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The Hounds of Ardagh
Laura J. Underwood
Five Star, 286 pages

The Hounds of Ardagh
Laura J. Underwood
Laura J. Underwood's books include Ard Magister (2002), Chronicles of the Last War (2004), Dragon's Tongue and Wandering Lark (forthcoming). She is an Active Member of the SFFWA and resides in Tennessee. When not writing, Underwood is Supervisor of Periodicals for the Knox County Public Library System.

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Past Feature Reviews
A review by Sherwood Smith

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Ginny Ni Cooley is a half-trained mage, living in Tamhasg Wood, but not alone. She's got the company of Thistle, a doughty little terrier -- and there's also Manus MacGreeley, a ghost. She is well regarded by the villagers of nearly Conorscroft for her magical aid; life is racketing along comfortably enough (as comfortable as it can with a moody ghost who likes to talk) when a disturbance one night plunges them all into adventure and danger.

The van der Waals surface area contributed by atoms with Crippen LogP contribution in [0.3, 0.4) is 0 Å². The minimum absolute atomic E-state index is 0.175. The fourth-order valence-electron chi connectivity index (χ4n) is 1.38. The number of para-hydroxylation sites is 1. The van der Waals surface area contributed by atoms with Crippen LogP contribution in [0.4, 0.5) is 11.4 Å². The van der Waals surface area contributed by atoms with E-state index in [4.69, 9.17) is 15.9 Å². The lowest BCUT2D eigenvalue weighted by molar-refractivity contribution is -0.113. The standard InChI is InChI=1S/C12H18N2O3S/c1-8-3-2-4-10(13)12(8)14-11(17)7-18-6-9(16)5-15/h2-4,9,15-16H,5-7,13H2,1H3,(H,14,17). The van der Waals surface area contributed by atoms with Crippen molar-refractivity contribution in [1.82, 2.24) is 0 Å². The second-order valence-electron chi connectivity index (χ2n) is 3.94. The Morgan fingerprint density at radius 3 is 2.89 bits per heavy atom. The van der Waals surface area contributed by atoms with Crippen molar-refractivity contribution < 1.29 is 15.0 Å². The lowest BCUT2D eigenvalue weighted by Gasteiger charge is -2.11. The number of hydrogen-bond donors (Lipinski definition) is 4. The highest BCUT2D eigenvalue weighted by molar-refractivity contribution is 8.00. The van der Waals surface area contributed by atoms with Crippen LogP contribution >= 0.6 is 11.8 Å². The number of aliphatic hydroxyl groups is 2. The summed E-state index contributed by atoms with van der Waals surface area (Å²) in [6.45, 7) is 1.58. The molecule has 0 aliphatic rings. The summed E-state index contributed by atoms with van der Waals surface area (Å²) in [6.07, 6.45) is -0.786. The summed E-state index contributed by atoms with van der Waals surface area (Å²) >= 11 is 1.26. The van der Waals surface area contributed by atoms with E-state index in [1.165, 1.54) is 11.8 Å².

A boy appears, chased by a demon dog named Nidubh. Poor Fafne MacArdagh was half-transformed into a dog. The rest of his family is now a hound pack. Ginny is not able to transform him back, so she takes him to someone who can -- to discover that there's real danger at stake here: a vicious bloodmage named Edain has ambitions, which include really nasty ends for just about everyone she encounters. Especially Manus and Ginny, when they dare to try to stop her.

The Hounds of Ardagh is a rapidly paced battle of skills and wits between Manus and Ginny on one side, and Edain on the other. Ginny and Manus also have other issues to work out -- some of them related to her lack of training, and his untimely death. The good guys in this story are colorful and appealing, the villainess someone you can enthusiastically hate, and the subsidiary characters a great deal of fun.

Laura J. Underwood has been writing about the world of Keltora for many years; its elements fit together like a cloisonné figure, both familiar and individualistic in style Underwood's tales are funny, harrowing, full of magic and music -- she's a harpist herself, and it shows in her work -- romantic, and full of the fantastic. If you like Celtic elements in worldbuilding, you really ought to give Laura Underwood's tales a try.

Copyright © 2006 Sherwood Smith

Sherwood Smith is a writer by vocation and reader by avocation. Her webpage is at www.sff.net/people/sherwood/.


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